He wants to help people figure out how to use their avatars, introduce them, and name them in an ethical, authentic manner.

Jon Tota's photo beside his digital avatar

Stock Avatars vs. Custom Digital Likeness 

Jon told us that there are two worlds in the synthetic media space: the stock avatar space and the digital likeness space. The stock avatar space is where technology is most widely used for large corporate organizations and is a great tool for creating multiple versions of videos at low cost. However, there are challenges with fake news in this space. He gave the example of the deepfake using Tom Cruise.

“Because the voice is going to be almost indistinguishable soon, as far as avatars go.”

Jon Tota

In contrast, the digital likeness space, where his company Render operates, involves helping people replicate themselves with their permission and use their digital likeness in place of themselves. This is different from deep fakes or fake news, which can be done with stock avatars. Render verifies that the user creating the digital likeness is truly them, and the application validates the user’s identity based on their profile content. The digital likeness allows for more creativity and the ability to create more content. The process takes about 90-minutes including taking video and cloning the voice. He does see that voice between the “real” you and the “digital” you is going to be almost indistinguishable soon since the technology has become less expensive. His clients are mainly small business owners and those who want to expand their personal brand like a professional speaker who’s trying to book an event or a financial advisor. People have a fun time creating their avatar and it’s a cool process.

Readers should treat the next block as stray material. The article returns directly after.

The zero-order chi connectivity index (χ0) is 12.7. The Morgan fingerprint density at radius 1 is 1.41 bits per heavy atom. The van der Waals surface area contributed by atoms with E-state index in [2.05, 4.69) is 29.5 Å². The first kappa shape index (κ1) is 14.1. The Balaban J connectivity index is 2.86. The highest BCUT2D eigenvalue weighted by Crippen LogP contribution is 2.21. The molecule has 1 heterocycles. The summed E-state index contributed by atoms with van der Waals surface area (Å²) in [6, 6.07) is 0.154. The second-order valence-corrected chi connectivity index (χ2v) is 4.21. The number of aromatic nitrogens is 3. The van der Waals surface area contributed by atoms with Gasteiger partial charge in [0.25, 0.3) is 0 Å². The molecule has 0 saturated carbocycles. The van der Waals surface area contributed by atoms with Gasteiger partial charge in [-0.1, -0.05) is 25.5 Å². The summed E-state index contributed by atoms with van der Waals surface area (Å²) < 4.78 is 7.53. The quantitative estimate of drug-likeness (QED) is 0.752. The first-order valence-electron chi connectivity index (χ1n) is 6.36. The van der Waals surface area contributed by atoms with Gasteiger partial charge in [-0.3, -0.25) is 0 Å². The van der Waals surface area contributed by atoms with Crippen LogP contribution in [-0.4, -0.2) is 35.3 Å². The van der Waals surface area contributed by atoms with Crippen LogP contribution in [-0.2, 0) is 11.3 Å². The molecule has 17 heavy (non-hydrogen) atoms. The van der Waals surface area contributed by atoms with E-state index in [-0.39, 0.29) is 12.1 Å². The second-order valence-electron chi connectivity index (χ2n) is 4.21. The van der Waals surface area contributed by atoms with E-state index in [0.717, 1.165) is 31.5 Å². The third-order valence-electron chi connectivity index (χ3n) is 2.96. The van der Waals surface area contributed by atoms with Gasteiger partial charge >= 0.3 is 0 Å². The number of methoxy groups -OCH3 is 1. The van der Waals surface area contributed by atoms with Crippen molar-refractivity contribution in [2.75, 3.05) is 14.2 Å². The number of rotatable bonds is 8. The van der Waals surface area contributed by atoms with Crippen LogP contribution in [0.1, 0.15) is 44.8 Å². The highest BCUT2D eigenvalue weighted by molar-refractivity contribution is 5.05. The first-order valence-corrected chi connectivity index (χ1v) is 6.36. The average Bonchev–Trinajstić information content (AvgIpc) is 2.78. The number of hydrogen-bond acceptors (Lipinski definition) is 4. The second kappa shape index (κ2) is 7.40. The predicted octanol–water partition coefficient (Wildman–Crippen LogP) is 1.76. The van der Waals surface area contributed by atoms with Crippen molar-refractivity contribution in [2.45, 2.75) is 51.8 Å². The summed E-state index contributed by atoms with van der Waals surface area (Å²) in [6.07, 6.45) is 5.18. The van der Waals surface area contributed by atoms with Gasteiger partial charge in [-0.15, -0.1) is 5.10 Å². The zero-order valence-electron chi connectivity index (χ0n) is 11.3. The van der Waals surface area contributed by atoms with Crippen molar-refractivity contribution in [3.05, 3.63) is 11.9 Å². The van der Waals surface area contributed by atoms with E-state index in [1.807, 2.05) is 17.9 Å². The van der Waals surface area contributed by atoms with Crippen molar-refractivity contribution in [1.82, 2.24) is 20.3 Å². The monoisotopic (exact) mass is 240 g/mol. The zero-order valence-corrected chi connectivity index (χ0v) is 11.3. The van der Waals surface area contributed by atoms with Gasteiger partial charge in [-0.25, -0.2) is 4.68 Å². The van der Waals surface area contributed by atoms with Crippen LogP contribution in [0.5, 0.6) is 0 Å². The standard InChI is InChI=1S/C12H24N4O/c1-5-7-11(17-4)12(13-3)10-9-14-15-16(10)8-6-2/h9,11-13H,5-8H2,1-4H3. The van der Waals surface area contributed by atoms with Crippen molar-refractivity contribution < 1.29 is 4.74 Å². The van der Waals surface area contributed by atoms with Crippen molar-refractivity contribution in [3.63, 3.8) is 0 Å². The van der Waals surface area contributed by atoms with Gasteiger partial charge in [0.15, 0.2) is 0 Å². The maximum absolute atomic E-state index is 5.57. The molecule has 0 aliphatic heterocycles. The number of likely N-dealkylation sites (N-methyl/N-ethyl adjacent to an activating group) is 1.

ChatGPT and the Rise of the Prompt

Avatars require one thing to perform, which is a script. ChatGPT can be instrumental in helping write the script for the avatar to say. As a writer himself, he sees it as essentially having a virtual writing partner. Scripting is so important to the process of using an avatar that now you’re not scripting alone, you’re scripting with a virtual writing partner that can help you through it and avoid the dread of the blank page. It’s limitless, the results you get back to it. Furthermore, Jon believes that ChatGPT-based prompting can level the playing field for smaller development teams, allowing them to build applications that would have taken years with larger teams.

“It comes back to prompting, your ability to prompt and to teach people how to prompt in better ways.”

Jon Tota

The prompts are the most important thing when it comes to ChatGPT and people must learn how to prompt effectively. He thinks about prompts from an application developer perspective. 

Jon explains that you can take a three-minute script, put it into a preset prompt into GPT, and end up with a 30-second clip for social media. It would take a writer hours to make those edits. For example, he writes a script from his own perspective that’s serious, and through ChatGPT can shorten it, make it funny, and appeal to a certain audience. But people need to know how to give the right prompts. Jon emphasizes the responsibility of application developers to understand their users’ needs and integrate the right prompts to guide them effectively.

Potential Dangers of A.I. Technology

“I think an interesting point is that every problem that A.I. will create, it will also solve.”

Jon Tota

Jon is after efficiencies in his work and believes that what people should lean on A.I. for. You could use A.I. to basically plagiarize your way to a first draft but that’s the wrong use. It should enhance your work but not completely replace it. While Jon values A.I., he does understand the concern people have.